Newly released documents from the U.S. Department of Homeland Security detail proposals from two Minnesota groups chosen this year to receive grants in the federal effort to counter violent extremism.

The grant applications, released in response to Freedom of Information Act requests, include successful proposals from the Hennepin County Sheriff’s Office and Heartland Democracy, a Minneapolis civic engagement nonprofit behind the nation’s first terrorism rehabilitation program.

The grants were announced some months ago, but until now details of the proposals have not been public.

The sheriff’s proposal includes a series of “Radicalization Prevention Workshops” with the local nonprofit Voice of East African Women and the addition of several new community liaison officers. Heartland Democracy proposed a four-part plan that includes mentoring programs at up to five schools or community groups and working with families “directly affected by recruitment or families that believe they are at risk.”

The plans also include a series of workshops featuring the mothers of Twin Cities youths who were recruited by terror groups, and the expansion of the curriculum Heartland Democracy used to counsel a defendant in Minnesota’s large ISIS recruitment case, a program that gained international attention.

While both applications touched on Minnesota’s Somali-American community, they also stressed that radical Islam is not the only form of extremism in the United States — a departure from early signs that the Trump administration intended to focus mainly on Muslim-Americans.

“The problem of violent extremism is not limited to new Americans, any one religion, or gender, or ethnic group,” according to the sheriff’s application, which added that it planned “all messaging, educational efforts, and engagement for all residents.”

Mary McKinley, Heartland Democracy’s executive director, wrote in her application that while much attention will continue to focus on Somali-Americans, her group recognized that “the challenges of this specific community do not exist in a vacuum, nor do the issues we face only exist in that ethnic group.”

In an interview Friday, McKinley added: “We draw participants from all walks of life, and partner with a wide variety of groups who request our programs. We think this history of work, and our past partnerships and community efforts, lent to the success of our proposal.”

Uncertain future

The Sheriff’s Office and Heartland Democracy were among roughly two dozen programs nationwide awarded funds from the $10 million Countering Violent Extremism (CVE) grant program after review under then-DHS Secretary John Kelly. The groups were among nine from Minnesota that applied last year, and Hennepin County made the cut earlier this year after the new administration re-evaluated pitches with a greater emphasis on law enforcement.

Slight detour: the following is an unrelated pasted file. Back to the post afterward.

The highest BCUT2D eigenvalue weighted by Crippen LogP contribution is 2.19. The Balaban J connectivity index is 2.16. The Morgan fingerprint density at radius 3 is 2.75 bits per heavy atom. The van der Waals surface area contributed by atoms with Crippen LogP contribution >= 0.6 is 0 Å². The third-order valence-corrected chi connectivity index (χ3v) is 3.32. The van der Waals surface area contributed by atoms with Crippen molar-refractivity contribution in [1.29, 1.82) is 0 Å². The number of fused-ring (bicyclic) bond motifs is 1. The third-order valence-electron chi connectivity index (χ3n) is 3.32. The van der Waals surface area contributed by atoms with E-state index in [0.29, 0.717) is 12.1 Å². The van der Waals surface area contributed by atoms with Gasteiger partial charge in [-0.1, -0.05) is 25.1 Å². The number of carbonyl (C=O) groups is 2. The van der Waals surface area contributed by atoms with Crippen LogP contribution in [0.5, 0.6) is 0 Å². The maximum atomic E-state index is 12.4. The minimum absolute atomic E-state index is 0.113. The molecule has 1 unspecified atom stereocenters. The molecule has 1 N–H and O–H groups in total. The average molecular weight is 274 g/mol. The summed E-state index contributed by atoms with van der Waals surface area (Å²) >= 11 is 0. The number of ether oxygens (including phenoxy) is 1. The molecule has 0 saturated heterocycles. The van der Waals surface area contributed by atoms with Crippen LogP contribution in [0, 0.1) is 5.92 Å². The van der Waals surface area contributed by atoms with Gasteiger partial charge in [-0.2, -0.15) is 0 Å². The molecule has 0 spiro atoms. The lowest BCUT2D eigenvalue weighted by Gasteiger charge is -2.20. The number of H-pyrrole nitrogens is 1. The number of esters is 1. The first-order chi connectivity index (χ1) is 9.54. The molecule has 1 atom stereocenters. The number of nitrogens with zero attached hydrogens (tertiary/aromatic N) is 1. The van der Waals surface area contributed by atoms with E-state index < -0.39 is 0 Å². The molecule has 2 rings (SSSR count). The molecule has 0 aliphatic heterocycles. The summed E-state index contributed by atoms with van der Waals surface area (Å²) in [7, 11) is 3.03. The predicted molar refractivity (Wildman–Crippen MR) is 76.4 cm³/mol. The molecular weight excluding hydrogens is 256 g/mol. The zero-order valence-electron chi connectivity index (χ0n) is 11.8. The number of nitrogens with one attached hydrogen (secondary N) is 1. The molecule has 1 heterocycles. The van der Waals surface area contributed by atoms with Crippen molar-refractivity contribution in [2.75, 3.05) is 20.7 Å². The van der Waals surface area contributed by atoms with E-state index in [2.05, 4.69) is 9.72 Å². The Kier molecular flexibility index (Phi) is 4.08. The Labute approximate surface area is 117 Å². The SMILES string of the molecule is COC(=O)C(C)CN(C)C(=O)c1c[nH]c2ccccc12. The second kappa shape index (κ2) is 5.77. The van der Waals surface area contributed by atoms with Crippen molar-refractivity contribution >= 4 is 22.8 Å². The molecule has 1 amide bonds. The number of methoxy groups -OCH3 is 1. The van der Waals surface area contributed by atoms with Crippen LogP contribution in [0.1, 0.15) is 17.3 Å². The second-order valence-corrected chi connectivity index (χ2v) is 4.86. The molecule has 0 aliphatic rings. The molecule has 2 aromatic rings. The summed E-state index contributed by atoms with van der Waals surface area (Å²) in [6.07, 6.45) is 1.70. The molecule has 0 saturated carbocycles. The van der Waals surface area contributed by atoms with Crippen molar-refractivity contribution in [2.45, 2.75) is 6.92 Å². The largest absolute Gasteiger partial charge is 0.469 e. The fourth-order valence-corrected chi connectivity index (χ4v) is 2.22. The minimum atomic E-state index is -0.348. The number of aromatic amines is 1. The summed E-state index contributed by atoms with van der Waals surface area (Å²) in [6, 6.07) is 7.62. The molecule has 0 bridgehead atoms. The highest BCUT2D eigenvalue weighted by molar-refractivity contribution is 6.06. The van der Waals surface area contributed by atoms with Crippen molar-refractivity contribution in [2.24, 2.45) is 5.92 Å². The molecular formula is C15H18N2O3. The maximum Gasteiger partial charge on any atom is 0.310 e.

Heartland Democracy’s “Empowering U” program resonated with officials in Washington for its work with Abdullahi Yusuf, who on Thursday became one of the few Americans to be released from detention so far after being convicted of plotting to join ISIS. But McKinley said Friday that it also planned to launch community dialogues surrounding health care access, education, conflict resolution and discrimination.

In its August 2016 application, Hennepin County envisioned hosting up to six to eight more “radicalization prevention workshops” — something it did twice earlier this year using state funds.

Hennepin County is also hiring more community liaison officers to bridge language and cultural divides with new American communities. The liaisons are not law enforcement officers and will not be used to collect intelligence for law enforcement agencies, the Sheriff’s Office said.

The Sheriff’s Office initially also proposed replicating the London Metropolitan Police Department’s “Red Stop” program, which encourages anonymous reporting of extremist web content, but a spokesman said it has since scrapped those plans.

The two entities are moving forward at a time when federal counter-extremism work faces fresh uncertainty.

The Trump administration has not included funding for such efforts in its fiscal 2018 budget.

George Selim, who previously led the Office of Community Partnerships, left Homeland Security this summer to take a new position at the Anti-Defamation League.

Efforts to counter hate and extremism, he said, may increasingly be taken up by private sector actors.

“We’re establishing a national network that is being activated in the wake of Charlottesville and other similar instances across the country,” Selim said Friday.